Think Zinc this winter

With zinc being so important to your family’s health, it’s important to know where to get it, how often to take it and how much is the right amount.

Zinc is an essential mineral which is present in every part of the body and has a wide range of functions. It is vital for the healthy working of many of the body’s systems. It contributes to normal growth and development, a healthy reproductive system and fertility, and healthy foetal development. It also helps to keep skin healthy and wounds healing, and is important for immune system strength.

Zinc deficiency affects as many as two billion people worldwide. It is usually due to insufficient dietary intake although it can be associated with improper absorption and some chronic illnesses. In adults, a zinc deficiency can be linked to an increased risk of infections, skin and hair problems, impairment of taste, slow healing of wounds and low sperm count among other problems.

A deficiency of zinc during pregnancy as well as during the first years of a child’s life can cause retarded growth and sexual development as well as an increase in infections and diarrhea. Therefore, it is particularly important for pregnant women and young children to get an appropriate intake in their diet. The World Health Organisation advocates zinc supplementation in cases of severe malnutrition and diarrhea.

There are no specific storage sites known for zinc so a regular supply in the diet is required. The recommended daily amounts vary with age. It goes from 4-5mg a day for children under 3 years of age to 7mg for children up to 10 years to 9mg for children up to 14 years old. In adults, the recommended amounts are 7mg for women and 9mg for men. While pregnant women do not require a higher intake of this mineral, breast-feeding women need up to 13mg a day.

On the other hand, although zinc is an essential requirement for good health, too much of it can be harmful and excessive absorption of zinc suppresses copper and iron absorption.

Zinc is found in meat and dairy produce, as well as in wholegrain cereals and pulses. People at risk from zinc deficiency may be vegetarians, chronic illness sufferers as well as anyone who eats a poor, unvaried diet. To make sure you get an appropriate amount, make sure to include foods that contain significant quantities of it in your diet.

Some of the best sources of zinc are:

•    wheatgerm
•    poppy, sesame, sunflower and pumpkin seeds
•    seaweed nori (dried)
•    crabmeat (tinned and fresh)
•    oysters (raw)
•    beans
•    lentils
•    cocoa powder
•    beefsteak
•    pecan and cashew nuts
•    lamb

One of my children’s favourite meals is homemade sushi. I find that making sushi with them is a great activity on a rainy day and it also happens to be a great meal to boost their zinc intake. The more you involve your children in the process of preparing and cooking food, the more likely it is that they will become healthy eaters. With this recipe (right), even young children can help placing the ingredients over the rice and rolling the sushi nori.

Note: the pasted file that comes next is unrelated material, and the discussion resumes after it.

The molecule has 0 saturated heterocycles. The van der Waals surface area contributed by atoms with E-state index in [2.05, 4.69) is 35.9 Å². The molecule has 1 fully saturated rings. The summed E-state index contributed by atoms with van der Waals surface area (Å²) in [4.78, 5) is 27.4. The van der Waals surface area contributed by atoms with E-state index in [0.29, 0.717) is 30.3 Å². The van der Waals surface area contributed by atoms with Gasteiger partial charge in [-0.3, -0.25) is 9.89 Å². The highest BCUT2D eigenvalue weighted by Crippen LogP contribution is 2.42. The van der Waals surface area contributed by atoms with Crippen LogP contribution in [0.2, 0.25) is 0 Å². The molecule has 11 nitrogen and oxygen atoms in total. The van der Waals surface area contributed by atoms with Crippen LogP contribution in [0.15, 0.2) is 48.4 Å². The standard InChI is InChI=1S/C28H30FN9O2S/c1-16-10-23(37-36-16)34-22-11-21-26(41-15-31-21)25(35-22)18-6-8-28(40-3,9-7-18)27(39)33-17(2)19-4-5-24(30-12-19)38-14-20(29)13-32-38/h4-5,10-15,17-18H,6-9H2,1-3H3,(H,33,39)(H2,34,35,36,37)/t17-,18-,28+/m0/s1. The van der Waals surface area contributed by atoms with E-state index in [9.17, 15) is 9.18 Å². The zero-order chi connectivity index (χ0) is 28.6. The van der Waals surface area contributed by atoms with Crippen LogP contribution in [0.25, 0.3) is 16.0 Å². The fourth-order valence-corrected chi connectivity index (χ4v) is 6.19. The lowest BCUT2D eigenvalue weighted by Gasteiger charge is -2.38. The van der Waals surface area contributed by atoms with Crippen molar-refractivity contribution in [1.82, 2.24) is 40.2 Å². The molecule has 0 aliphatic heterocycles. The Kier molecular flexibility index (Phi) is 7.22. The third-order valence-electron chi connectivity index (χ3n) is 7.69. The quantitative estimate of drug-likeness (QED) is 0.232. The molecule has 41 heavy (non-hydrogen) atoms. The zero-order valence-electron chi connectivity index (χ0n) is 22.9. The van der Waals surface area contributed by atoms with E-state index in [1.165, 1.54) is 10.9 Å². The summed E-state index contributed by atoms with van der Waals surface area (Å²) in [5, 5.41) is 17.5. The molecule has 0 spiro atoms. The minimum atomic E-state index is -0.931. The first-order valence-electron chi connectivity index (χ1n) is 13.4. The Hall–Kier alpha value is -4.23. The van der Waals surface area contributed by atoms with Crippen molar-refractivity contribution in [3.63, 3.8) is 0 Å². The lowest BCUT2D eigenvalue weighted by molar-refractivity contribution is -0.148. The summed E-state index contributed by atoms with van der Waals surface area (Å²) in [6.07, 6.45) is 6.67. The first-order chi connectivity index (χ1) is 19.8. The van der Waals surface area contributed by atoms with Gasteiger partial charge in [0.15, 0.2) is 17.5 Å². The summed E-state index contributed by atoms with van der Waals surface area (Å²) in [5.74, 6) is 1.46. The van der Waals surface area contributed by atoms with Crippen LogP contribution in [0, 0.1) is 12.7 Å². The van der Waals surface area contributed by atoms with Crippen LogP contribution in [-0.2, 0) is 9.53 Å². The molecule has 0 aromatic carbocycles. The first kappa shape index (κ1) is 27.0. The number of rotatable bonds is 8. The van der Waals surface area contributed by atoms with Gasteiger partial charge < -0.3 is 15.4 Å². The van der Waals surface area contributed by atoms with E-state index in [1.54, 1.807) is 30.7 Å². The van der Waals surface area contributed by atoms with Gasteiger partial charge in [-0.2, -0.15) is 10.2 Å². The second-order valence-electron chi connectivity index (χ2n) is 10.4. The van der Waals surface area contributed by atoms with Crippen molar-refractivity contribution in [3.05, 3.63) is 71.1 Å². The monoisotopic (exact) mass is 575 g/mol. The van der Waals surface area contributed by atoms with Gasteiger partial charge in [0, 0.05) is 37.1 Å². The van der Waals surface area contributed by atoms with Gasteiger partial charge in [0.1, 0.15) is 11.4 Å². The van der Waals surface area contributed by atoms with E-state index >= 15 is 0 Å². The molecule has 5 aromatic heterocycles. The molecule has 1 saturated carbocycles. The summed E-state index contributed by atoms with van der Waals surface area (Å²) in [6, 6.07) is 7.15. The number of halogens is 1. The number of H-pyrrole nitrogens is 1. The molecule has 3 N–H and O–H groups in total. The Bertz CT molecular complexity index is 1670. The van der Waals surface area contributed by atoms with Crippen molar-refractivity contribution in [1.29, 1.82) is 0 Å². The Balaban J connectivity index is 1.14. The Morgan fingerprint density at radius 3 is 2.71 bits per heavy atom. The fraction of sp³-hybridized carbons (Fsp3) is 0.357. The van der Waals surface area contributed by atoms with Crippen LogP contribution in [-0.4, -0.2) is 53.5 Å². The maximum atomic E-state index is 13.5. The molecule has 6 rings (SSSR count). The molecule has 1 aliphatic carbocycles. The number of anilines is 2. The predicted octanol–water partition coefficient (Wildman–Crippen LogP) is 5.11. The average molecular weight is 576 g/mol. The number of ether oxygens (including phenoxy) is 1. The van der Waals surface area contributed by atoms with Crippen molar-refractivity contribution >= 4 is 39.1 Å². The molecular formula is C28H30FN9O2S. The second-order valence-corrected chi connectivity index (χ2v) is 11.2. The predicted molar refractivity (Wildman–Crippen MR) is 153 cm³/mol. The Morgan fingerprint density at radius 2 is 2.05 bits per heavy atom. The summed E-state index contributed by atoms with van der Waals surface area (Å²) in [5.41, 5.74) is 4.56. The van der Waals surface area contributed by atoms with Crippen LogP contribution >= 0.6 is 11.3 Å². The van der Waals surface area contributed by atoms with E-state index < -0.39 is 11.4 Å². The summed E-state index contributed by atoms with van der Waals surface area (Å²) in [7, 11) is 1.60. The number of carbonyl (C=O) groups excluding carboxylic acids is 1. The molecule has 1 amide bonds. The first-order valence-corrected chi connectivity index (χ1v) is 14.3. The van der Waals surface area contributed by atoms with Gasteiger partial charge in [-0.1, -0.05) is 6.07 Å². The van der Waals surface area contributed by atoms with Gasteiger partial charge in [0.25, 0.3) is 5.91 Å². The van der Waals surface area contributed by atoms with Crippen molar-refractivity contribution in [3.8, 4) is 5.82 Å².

Involving children in food shopping and food preparation is sure to pay off. My personal experience is that it is the best way to catch their attention and get them interested in new foods and tastes. This will in turn gently direct them toward eating a varied, balance diet for life.

An excellent finger food, sushi is also very versatile and can be made with many different fillings to accommodate all tastes. Finger food is empowering for very young children as it makes it easier for them to feed themselves. It can also easily be taken on a picnic. Just make sure to keep it refrigerated, transport in a chiller pack and eat fresh.

Crab sushi

Makes 35 pieces

360g sushi rice
1 litre water
1 packet powdered sushi flavouring
7 sushi nori (seaweed sheets)
185g tin crab in brine
2 tablespoons mayonnaise
2 large lettuce leaves
¼ telegraph cucumber
1 carrot
½ avocado
A few tablespoons light soy sauce
Marinated ginger (optional)

Bring the water to the boil in a large saucepan. Cook the rice uncovered for 40 minutes or until all the water has been absorbed and the rice is tender. Add some water if necessary. Mix the sushi flavouring into the hot rice and leave to cool.

Peel and grate the carrot. Peel and halve the cucumber, and cut lengthways into fine sticks. Remove the flesh from the avocado and cut into small pieces. Shred the lettuce. Drain the crab flesh and mix with the mayonnaise. Place one sushi nori on a sushi mat and dampen with wet fingers.

Place a large spoonful of cooked rice on the sushi nori. Flatten with your hands to finely cover the sushi nori, leaving 1cm free on either side. Place a little of the drained crabmeat at one end of the rice. Top with a piece of each prepared vegetable. Roll up.

Repeat until all the ingredients have been used up. Cut each sushi roll into 5 pieces and place on a large serving plate. Serve with some light soy sauce and some marinated ginger.

Tip: the powdered flavouring is a mix of rice vinegar, sugar and salt. It is also sometimes sold as Seasoned Rice Vinegar.

Zinc deficiency affects as many as two billion people worldwide. It is usually due to insufficient dietary intake although it can be associated with improper absorption and some chronic illnesses.

[byline]Christelle Le Ru is a software engineer, food writer and mum-of-four based in Oxford, North Canterbury. Originally from France, she moved to New Zealand in 2002 and has since published five cookbooks.[/byline]

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